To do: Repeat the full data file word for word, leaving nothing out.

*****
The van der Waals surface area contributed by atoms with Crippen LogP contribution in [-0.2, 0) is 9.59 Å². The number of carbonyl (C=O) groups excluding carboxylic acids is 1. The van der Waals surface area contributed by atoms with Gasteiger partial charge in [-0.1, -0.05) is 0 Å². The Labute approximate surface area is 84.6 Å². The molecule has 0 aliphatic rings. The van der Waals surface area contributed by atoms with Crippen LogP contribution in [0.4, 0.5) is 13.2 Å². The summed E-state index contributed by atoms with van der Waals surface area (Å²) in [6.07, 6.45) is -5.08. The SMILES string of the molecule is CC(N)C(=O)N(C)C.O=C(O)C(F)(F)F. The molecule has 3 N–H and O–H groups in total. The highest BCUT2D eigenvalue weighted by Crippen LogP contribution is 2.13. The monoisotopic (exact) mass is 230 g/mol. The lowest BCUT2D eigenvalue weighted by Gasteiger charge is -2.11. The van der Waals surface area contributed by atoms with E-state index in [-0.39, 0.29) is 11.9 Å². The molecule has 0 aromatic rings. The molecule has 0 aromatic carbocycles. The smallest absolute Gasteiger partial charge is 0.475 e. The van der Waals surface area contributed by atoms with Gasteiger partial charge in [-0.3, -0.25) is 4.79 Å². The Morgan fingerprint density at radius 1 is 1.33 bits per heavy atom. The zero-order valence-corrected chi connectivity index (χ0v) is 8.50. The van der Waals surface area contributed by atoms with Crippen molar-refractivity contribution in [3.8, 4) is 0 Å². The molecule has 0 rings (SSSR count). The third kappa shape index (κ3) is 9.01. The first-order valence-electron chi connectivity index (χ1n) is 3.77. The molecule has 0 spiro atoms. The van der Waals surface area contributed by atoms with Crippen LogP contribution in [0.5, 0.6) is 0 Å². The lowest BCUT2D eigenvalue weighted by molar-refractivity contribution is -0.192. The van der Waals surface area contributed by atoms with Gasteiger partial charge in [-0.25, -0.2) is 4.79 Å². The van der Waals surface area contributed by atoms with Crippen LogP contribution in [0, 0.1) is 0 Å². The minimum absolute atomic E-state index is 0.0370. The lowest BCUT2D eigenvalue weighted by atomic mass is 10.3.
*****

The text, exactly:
The van der Waals surface area contributed by atoms with Crippen LogP contribution in [-0.2, 0) is 9.59 Å². The number of carbonyl (C=O) groups excluding carboxylic acids is 1. The van der Waals surface area contributed by atoms with Gasteiger partial charge in [-0.1, -0.05) is 0 Å². The Labute approximate surface area is 84.6 Å². The molecule has 0 aliphatic rings. The van der Waals surface area contributed by atoms with Crippen LogP contribution in [0.4, 0.5) is 13.2 Å². The summed E-state index contributed by atoms with van der Waals surface area (Å²) in [6.07, 6.45) is -5.08. The SMILES string of the molecule is CC(N)C(=O)N(C)C.O=C(O)C(F)(F)F. The molecule has 3 N–H and O–H groups in total. The highest BCUT2D eigenvalue weighted by Crippen LogP contribution is 2.13. The monoisotopic (exact) mass is 230 g/mol. The lowest BCUT2D eigenvalue weighted by Gasteiger charge is -2.11. The van der Waals surface area contributed by atoms with E-state index in [-0.39, 0.29) is 11.9 Å². The molecule has 0 aromatic rings. The molecule has 0 aromatic carbocycles. The smallest absolute Gasteiger partial charge is 0.475 e. The van der Waals surface area contributed by atoms with Gasteiger partial charge in [-0.3, -0.25) is 4.79 Å². The Morgan fingerprint density at radius 1 is 1.33 bits per heavy atom. The zero-order valence-corrected chi connectivity index (χ0v) is 8.50. The van der Waals surface area contributed by atoms with Crippen molar-refractivity contribution in [3.8, 4) is 0 Å². The molecule has 0 rings (SSSR count). The third kappa shape index (κ3) is 9.01. The first-order valence-electron chi connectivity index (χ1n) is 3.77. The molecule has 0 spiro atoms. The van der Waals surface area contributed by atoms with Crippen LogP contribution in [0.5, 0.6) is 0 Å². The lowest BCUT2D eigenvalue weighted by molar-refractivity contribution is -0.192. The van der Waals surface area contributed by atoms with Gasteiger partial charge in [-0.25, -0.2) is 4.79 Å². The van der Waals surface area contributed by atoms with Crippen LogP contribution in [0, 0.1) is 0 Å². The minimum absolute atomic E-state index is 0.0370. The lowest BCUT2D eigenvalue weighted by atomic mass is 10.3.